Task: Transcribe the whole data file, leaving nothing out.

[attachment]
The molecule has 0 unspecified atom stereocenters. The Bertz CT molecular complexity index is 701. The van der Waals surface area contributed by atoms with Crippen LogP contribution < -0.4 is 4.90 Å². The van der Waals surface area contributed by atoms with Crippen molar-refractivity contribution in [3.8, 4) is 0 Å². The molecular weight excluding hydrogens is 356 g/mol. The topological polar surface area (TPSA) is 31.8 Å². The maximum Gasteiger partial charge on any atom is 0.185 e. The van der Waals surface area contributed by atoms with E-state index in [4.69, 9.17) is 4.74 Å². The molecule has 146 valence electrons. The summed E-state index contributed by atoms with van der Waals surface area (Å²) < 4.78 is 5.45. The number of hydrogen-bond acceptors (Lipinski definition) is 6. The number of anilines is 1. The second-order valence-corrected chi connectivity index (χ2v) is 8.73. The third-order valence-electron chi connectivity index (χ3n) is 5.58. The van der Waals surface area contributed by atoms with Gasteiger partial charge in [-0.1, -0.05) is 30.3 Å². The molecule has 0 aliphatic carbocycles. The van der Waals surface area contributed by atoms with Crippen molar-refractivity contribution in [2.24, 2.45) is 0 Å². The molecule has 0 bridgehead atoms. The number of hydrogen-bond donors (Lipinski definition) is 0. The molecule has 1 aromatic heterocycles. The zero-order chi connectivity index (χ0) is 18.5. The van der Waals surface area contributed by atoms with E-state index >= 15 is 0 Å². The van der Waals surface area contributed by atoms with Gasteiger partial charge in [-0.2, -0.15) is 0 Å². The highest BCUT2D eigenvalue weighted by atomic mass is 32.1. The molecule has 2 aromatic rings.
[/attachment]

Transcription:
The molecule has 0 unspecified atom stereocenters. The Bertz CT molecular complexity index is 701. The van der Waals surface area contributed by atoms with Crippen LogP contribution < -0.4 is 4.90 Å². The van der Waals surface area contributed by atoms with Crippen molar-refractivity contribution in [3.8, 4) is 0 Å². The molecular weight excluding hydrogens is 356 g/mol. The topological polar surface area (TPSA) is 31.8 Å². The maximum Gasteiger partial charge on any atom is 0.185 e. The van der Waals surface area contributed by atoms with E-state index in [4.69, 9.17) is 4.74 Å². The molecule has 146 valence electrons. The summed E-state index contributed by atoms with van der Waals surface area (Å²) < 4.78 is 5.45. The number of hydrogen-bond acceptors (Lipinski definition) is 6. The number of anilines is 1. The second-order valence-corrected chi connectivity index (χ2v) is 8.73. The third-order valence-electron chi connectivity index (χ3n) is 5.58. The van der Waals surface area contributed by atoms with Gasteiger partial charge in [-0.1, -0.05) is 30.3 Å². The molecule has 0 aliphatic carbocycles. The van der Waals surface area contributed by atoms with Crippen molar-refractivity contribution in [2.24, 2.45) is 0 Å². The molecule has 0 bridgehead atoms. The number of hydrogen-bond donors (Lipinski definition) is 0. The molecule has 1 aromatic heterocycles. The zero-order chi connectivity index (χ0) is 18.5. The van der Waals surface area contributed by atoms with E-state index >= 15 is 0 Å². The van der Waals surface area contributed by atoms with Gasteiger partial charge in [-0.2, -0.15) is 0 Å². The highest BCUT2D eigenvalue weighted by atomic mass is 32.1. The molecule has 2 aromatic rings.